I wasn't sure what I would think of In The Shadow Of Blackbirds going in. I didn't have any real expectations, outside of being interested in examining the Spiritualism craze, the paranoia and fear during the Spanish Influenza, and the effects of WW1. On all three of these accounts, the book made great use of clearly well done research and took strands of history an ocean apart and yet intricately related, weaving them into a tapestry of a novel that I could not put down.
But I'm getting ahead of myself. Let me try to explain things a little better...
(Summary from GoodReads)
In 1918, the world seems on the verge of apocalypse. Americans roam the streets in gauze masks to ward off the deadly Spanish influenza, and the government ships young men to the front lines of a brutal war, creating an atmosphere of fear and confusion. Sixteen-year-old Mary Shelley Black watches as desperate mourners flock to séances and spirit photographers for comfort, but she herself has never believed in ghosts. During her bleakest moment, however, she’s forced to rethink her entire way of looking at life and death, for her first love—a boy who died in battle—returns in spirit form. But what does he want from her?
Featuring haunting archival early-twentieth-century photographs, this is a tense, romantic story set in a past that is eerily like our own time.
I genuinely enjoyed Mary Shelley as a heroine. Something I have noticed in fiction is that we often tell the reader that a character is smart, yet we generally fail to actually carry through on showing their intellect in action. Much of the time we seem to prize bravery and / or physical strength instead, or we give a character intellect as a side note to these things. Mary Shelley is a fairly average sixteen year old girl who happens to be very bright and curious. It is her keen mind that makes Mary stand out, and it is that mind which she uses to solve the majority of what is thrown at her in this novel. She does develop and grow as the story progresses, but that growth always stems from things which were true to her character from the beginning.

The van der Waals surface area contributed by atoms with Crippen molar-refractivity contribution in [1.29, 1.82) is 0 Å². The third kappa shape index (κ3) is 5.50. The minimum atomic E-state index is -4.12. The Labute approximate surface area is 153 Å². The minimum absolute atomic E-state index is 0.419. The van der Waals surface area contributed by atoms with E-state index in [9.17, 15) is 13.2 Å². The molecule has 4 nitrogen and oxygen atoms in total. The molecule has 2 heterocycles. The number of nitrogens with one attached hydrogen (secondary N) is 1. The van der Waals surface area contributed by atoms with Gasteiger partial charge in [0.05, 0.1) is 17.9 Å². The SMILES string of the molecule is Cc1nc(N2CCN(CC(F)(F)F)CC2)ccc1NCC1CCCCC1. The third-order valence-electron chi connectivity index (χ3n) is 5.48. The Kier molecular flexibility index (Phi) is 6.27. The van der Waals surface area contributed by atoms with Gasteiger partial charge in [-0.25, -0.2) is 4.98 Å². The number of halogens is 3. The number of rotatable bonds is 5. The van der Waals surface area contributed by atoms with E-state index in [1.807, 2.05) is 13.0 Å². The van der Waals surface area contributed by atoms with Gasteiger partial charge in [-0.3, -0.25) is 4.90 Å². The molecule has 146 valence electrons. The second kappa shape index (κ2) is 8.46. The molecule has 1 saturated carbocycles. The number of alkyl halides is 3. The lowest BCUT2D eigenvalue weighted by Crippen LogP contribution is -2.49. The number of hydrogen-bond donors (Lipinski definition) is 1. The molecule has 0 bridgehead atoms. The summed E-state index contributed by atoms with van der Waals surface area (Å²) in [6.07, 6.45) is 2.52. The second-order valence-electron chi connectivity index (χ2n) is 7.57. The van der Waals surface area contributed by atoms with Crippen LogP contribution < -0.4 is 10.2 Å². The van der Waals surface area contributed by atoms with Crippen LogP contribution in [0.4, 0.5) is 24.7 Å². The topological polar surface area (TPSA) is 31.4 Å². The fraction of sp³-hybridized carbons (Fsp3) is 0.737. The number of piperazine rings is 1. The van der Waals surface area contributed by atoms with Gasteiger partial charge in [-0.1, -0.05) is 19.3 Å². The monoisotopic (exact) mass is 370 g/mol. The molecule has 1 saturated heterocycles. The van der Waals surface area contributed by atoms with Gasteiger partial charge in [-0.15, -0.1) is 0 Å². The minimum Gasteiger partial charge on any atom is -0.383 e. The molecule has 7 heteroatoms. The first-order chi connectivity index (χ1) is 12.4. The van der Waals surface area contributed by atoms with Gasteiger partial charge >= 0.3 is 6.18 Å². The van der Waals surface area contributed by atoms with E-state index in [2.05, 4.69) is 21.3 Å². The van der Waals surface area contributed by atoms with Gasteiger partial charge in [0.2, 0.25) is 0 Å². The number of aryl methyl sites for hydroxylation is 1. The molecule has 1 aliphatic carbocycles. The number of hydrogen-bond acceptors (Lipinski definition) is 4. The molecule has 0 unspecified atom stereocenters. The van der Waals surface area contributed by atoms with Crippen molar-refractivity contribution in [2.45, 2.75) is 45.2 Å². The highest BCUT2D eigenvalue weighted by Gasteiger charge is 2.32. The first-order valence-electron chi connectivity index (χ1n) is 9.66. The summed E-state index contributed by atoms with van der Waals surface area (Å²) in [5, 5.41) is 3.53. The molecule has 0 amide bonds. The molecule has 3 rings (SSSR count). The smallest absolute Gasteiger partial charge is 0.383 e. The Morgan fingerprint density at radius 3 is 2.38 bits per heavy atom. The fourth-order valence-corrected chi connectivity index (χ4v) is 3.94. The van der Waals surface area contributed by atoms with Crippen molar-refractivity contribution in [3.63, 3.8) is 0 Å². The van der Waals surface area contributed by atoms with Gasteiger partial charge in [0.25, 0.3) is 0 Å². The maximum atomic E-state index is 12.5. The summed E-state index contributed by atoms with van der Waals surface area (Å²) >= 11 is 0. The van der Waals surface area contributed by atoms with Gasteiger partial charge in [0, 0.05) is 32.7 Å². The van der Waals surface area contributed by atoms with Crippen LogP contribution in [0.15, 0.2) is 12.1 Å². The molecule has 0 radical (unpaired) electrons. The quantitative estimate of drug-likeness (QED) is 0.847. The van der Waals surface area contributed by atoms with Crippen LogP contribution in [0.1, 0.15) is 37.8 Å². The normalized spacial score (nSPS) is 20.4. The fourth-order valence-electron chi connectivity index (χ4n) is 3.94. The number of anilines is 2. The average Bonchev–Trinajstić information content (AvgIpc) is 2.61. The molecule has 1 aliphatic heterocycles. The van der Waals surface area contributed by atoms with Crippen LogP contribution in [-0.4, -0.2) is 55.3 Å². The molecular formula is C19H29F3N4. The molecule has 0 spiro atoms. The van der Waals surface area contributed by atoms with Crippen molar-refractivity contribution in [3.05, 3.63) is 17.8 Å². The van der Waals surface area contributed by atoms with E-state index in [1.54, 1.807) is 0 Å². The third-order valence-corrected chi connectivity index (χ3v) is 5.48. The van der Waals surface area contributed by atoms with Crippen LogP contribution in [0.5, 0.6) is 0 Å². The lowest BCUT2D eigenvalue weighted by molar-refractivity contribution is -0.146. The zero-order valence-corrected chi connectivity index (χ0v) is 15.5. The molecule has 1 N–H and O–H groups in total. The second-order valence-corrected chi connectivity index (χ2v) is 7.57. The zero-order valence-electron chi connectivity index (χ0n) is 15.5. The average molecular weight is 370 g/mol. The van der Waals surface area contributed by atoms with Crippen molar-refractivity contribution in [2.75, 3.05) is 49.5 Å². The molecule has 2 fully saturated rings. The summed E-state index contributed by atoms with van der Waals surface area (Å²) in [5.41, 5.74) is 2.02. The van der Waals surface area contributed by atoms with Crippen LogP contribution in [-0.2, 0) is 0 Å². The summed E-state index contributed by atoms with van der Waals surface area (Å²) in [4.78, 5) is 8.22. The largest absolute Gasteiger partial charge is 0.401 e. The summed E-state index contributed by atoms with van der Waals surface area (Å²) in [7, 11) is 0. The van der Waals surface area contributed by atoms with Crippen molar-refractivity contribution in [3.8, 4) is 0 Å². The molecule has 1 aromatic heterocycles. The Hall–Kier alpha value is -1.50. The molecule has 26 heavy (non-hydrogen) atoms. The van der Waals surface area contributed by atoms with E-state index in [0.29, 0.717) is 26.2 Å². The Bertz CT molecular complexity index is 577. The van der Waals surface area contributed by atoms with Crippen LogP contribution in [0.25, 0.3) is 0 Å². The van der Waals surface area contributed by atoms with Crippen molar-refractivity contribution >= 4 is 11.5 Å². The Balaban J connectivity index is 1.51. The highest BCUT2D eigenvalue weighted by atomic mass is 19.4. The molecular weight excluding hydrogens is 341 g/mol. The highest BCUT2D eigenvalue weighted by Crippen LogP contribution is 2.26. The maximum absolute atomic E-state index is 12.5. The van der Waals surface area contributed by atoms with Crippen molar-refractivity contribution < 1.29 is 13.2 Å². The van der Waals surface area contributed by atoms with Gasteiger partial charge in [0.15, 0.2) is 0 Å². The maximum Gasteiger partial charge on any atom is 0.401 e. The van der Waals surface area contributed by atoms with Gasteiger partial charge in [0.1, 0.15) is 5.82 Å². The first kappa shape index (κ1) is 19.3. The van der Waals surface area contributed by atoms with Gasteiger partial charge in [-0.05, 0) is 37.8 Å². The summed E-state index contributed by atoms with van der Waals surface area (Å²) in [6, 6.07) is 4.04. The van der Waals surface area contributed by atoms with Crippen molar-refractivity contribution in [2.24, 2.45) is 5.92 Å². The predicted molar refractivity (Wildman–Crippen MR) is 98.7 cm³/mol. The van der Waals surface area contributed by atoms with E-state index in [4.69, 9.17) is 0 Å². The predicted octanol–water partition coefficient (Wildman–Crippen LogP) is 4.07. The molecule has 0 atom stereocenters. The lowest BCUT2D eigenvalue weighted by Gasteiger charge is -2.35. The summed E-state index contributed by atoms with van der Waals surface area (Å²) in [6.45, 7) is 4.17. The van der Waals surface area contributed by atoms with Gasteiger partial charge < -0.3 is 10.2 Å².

On top of this, I feel that the side characters all play into Mary's central strength well. I felt that their reactions to her wits and eccentricities were believable for the time period and that in combining the two, Cat Winters made good use of opportunities for character growth, conflict, and an enrichment of the time period she was writing about. ("Brains" were not on the list of qualities that a 1918 gentlemen sought in a potential wife. Let's leave it at that.)
I wasn't sure how I would feel about having a paranormal element enter this story. Between seeing the effects of the Spanish Flu, the damage done to young men sent home by the war, and the effects of patriotism--and paranoia--on peoples' lives, the book was already pretty scary just using what was real. However, I do think that the way the paranormal aspect of the book was handled, and how it lead to an intriguing mystery which required Mary to delve into the parts of the story I had come to read about, was clever and well thought out.
The last thing that I must speak about is how powerful the combination of things happening in this time period were in creating a setting and set of circumstances which I actually found more terrifying than I found the paranormal aspect. There are things you will learn in this book which are not for the faint of heart. It's not violently graphic or gruesome, but it also does not shy away from the realities of the world these characters were living in. If your imagination is anything like mine, the reality of what's going on will still be effective. I had the "pleasure" of reading this during the wee small hours of the morning. I'm not totally sure I'd do it that way if I were reading the book for the first time again. I'll admit it: I'm a wuss and I had trouble getting to sleep!